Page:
No Charges Warranted in Gunfight in Pelham Apartment
Case Number: 15-OFI-236
Other News Releases Related to Case 15-OFI-236
Mississauga, ON (28 July, 2016) —
The Acting Director of the Special Investigations Unit has determined that no charges are warranted following an incident where a man and Niagara Regional Police officers shot at each other and the man and one officer were seriously wounded.
The SIU assigned seven investigators and three forensic investigators to carefully examine the circumstances of this incident.
Both subject officers declined to participate in an SIU interview and did not provide a copy of their duty notes, as is their legal right.
Evidence gathered as part of this investigation included the following:
- interviews with 18 civilians;
- interviews with 13 witness officers (including two officers who were present throughout the entire incident and shooting) and a review of their duty notes;
- review of the duty notes of a further three witness officers;
- scene examination;
- police communication recordings;
- cell phone records;
- forensic analysis of the firearms, shell cases, and bullets fragments; and
- medical evidence.
The SIU investigation determined the following:
- On October 10, 2015, Niagara Regional Police received information concerning a 28-year-old man who was depressed, suicidal, and in possession of several firearms and possibly bomb-making material.
- Just before 8:00 p.m., several officers – including the two subject officers – arrived at the apartment building where the man lived.
- Officers evacuated the residential units on the third floor, where the man resided, and took up positions at either end of the hallway from the man’s apartment, awaiting the arrival of a tactical unit.
- Moments later, the man stepped out of his apartment into the hallway.
- The man quickly re-entered the apartment and closed the door. In the brief moment when the door was opened, officers observed that he had several long guns.
- Witness officer #1 spoke to man through the door. After several minutes of conversation, the officer holstered his firearm and raised his hands in front of the man’s peep hole to assure the man he meant him no harm, whereupon the man agreed to exit his apartment.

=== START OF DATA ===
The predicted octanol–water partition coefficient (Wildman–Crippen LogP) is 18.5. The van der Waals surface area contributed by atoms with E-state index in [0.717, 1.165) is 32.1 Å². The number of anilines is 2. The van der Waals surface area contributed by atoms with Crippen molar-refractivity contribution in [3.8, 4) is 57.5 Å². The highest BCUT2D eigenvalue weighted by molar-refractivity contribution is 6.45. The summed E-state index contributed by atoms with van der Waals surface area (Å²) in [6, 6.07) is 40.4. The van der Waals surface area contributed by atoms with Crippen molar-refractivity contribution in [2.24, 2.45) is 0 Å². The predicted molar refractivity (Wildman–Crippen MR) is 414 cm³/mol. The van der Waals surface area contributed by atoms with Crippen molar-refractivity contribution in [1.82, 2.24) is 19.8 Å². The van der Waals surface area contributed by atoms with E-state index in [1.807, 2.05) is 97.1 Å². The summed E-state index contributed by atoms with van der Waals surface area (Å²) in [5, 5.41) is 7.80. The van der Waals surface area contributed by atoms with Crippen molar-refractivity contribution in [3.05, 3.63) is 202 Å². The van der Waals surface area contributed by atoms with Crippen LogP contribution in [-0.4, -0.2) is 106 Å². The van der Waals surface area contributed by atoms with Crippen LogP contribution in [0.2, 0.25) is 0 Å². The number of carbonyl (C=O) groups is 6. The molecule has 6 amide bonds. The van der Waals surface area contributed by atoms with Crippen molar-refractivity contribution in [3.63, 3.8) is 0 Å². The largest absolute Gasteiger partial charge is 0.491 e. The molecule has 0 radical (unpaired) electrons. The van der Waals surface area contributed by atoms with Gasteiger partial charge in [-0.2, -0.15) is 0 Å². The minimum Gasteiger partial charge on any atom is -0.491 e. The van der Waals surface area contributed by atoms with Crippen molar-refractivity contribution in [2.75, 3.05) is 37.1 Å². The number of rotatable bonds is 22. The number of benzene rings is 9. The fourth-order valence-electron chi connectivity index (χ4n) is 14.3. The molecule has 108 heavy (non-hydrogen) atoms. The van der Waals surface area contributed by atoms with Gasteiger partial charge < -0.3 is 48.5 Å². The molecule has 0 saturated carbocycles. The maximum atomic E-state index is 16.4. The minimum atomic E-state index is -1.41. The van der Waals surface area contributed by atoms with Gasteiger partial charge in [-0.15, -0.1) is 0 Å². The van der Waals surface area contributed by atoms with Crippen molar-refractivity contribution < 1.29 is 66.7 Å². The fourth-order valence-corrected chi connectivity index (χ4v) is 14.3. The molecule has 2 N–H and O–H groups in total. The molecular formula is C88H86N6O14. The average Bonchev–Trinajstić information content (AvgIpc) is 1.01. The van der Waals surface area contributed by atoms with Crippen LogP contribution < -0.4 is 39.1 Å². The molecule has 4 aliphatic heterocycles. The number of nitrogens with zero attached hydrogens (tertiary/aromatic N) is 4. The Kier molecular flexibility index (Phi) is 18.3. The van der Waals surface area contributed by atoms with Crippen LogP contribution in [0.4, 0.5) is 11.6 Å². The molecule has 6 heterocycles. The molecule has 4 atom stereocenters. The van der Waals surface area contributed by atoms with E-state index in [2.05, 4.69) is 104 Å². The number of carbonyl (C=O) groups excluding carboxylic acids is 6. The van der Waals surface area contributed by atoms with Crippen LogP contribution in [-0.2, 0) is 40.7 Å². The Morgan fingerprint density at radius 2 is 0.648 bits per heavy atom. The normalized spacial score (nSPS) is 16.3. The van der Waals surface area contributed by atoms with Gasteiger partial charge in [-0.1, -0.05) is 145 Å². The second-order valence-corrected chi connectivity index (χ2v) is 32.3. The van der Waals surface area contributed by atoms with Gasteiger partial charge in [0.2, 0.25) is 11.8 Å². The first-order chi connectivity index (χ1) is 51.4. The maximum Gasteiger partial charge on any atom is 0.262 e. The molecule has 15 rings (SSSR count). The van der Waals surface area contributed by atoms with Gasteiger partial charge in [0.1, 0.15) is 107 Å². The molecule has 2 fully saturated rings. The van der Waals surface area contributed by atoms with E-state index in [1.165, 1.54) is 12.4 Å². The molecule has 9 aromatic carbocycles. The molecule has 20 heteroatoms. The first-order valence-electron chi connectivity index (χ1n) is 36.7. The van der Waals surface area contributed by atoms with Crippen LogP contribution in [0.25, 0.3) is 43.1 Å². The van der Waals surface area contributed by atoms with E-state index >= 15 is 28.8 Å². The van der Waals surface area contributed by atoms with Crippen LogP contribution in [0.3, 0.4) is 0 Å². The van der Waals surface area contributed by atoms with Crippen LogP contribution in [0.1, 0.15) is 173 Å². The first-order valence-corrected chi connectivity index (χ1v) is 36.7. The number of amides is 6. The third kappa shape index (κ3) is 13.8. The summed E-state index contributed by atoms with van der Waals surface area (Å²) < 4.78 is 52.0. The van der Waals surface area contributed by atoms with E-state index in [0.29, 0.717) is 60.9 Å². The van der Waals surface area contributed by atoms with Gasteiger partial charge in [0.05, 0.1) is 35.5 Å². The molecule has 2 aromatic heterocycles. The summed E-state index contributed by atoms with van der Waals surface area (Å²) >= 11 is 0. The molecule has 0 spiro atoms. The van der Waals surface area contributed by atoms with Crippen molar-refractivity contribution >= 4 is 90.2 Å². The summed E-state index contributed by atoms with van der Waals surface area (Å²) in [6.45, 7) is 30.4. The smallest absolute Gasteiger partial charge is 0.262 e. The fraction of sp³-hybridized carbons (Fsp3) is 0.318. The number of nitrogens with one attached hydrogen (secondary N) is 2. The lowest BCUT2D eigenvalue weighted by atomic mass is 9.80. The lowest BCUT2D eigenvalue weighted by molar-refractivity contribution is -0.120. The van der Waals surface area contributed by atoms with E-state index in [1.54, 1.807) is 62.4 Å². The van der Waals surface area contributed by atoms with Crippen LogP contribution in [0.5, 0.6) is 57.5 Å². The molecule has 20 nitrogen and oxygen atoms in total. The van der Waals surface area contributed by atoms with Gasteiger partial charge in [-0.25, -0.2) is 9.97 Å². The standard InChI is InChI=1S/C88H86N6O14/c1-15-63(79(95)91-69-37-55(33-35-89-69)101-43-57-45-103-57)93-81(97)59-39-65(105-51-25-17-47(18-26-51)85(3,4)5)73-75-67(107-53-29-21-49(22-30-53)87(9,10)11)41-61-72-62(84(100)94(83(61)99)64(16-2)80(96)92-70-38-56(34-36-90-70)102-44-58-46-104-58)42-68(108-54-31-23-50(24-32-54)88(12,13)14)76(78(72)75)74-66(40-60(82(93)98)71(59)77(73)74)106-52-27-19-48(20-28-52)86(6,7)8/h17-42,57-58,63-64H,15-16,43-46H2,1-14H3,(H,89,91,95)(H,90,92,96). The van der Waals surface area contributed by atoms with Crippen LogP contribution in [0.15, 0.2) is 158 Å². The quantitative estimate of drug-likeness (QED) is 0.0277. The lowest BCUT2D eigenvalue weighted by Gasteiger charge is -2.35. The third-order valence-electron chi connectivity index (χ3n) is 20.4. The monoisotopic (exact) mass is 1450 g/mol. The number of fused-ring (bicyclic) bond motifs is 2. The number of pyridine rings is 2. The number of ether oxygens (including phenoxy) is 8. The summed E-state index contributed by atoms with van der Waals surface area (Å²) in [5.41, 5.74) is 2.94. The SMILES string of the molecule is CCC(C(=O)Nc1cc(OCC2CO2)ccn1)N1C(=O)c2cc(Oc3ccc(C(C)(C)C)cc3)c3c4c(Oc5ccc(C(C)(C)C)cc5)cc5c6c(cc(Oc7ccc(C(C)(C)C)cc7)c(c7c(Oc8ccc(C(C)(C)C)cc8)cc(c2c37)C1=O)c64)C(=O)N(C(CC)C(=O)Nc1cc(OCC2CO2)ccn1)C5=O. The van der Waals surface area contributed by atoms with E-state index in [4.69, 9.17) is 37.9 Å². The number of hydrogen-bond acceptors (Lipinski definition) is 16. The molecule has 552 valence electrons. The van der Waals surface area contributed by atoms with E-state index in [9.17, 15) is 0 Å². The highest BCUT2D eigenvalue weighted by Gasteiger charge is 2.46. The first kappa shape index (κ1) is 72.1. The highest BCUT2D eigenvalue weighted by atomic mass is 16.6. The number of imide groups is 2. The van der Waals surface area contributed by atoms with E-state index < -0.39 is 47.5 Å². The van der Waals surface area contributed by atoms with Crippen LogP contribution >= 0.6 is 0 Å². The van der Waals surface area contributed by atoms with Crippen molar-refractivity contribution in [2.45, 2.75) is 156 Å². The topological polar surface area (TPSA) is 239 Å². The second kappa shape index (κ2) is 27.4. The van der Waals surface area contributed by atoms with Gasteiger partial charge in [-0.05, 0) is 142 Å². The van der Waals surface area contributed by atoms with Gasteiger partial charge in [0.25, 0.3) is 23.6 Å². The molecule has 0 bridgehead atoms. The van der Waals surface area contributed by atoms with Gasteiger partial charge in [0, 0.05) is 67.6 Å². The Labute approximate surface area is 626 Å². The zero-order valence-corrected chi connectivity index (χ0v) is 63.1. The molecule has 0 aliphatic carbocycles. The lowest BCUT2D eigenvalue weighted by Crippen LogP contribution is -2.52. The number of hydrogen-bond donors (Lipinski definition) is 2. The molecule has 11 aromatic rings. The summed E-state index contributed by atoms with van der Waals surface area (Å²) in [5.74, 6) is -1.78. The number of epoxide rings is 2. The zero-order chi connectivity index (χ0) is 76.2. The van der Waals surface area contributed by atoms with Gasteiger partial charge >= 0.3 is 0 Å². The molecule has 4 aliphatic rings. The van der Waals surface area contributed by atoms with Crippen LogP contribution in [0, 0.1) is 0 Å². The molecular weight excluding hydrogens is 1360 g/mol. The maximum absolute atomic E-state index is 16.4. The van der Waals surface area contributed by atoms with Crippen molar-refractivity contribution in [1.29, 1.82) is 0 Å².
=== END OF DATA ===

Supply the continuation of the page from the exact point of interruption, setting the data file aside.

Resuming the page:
- When the man stepped out a few minutes later, he had his hands up and it appeared that he was surrendering peacefully.
- However, as he took several steps in the direction of Witness officers #1 and #2, the man pulled a handgun from his waistband and started shooting at the officers.
- Witness officer #1 was struck and fell to the floor.
- Witness officer #2 attempted to shoot at the man but the officer’s rifle jammed before discharging any rounds.
- The two subject officers at the end of the hallway fired their weapons and the 28-year-old man was struck and incapacitated.
- In total, 17 bullets were fired: three by Subject officer #1; four by Subject officer #2; one by Witness officer #1; and nine by the 28-year-old man.
- The man and Witness officer #1 were rushed to hospital having both sustained serious, life-threatening injuries. Each survived.
SIU Acting Director Joseph Martino said, “Whether under section 25(3) of the Criminal Code, limiting the use of lethal force by officers in the execution of their duties, or section 34, outlining when persons may use force to defend themselves or others, it is evident on the record gathered in this investigation that the officers were justified in shooting at the man.
“The officers were lawfully present on the third floor in response to information that the man, depressed and suicidal, had plenty of firepower and intentions of using it to end his own life and possibly the lives of others. They acted professionally and did well to quickly evacuate the residents in the firing line before taking up positions to contain the man should he emerge from the apartment. It was a good thing they did so. When he was first seen, the man had several long guns in his possession and one can only speculate what he might have done with them had he not been confronted by the officers. Consider also the scene: these were tight quarters and the officers had little to no benefit of distance or cover when the man left his apartment, acted as if he was surrendering and then drew a concealed handgun and started firing. The two witness officers, in particular, were severely exposed, being closest to the man and were shot at point blank range before they were able to react, Witness officer #1 sustaining a very serious wound in the process.
“In the circumstances, I am satisfied that the officers were faced with a clear and present danger as the man stepped from his apartment and started shooting in their direction, and that they were well within their rights in responding with gunfire of their own. Indeed, it seems likely that the man would have killed one or more of the officers had they not reacted as quickly and forcefully as they did with their own weapons. For the foregoing reasons, there are no grounds to proceed with charges in this case.”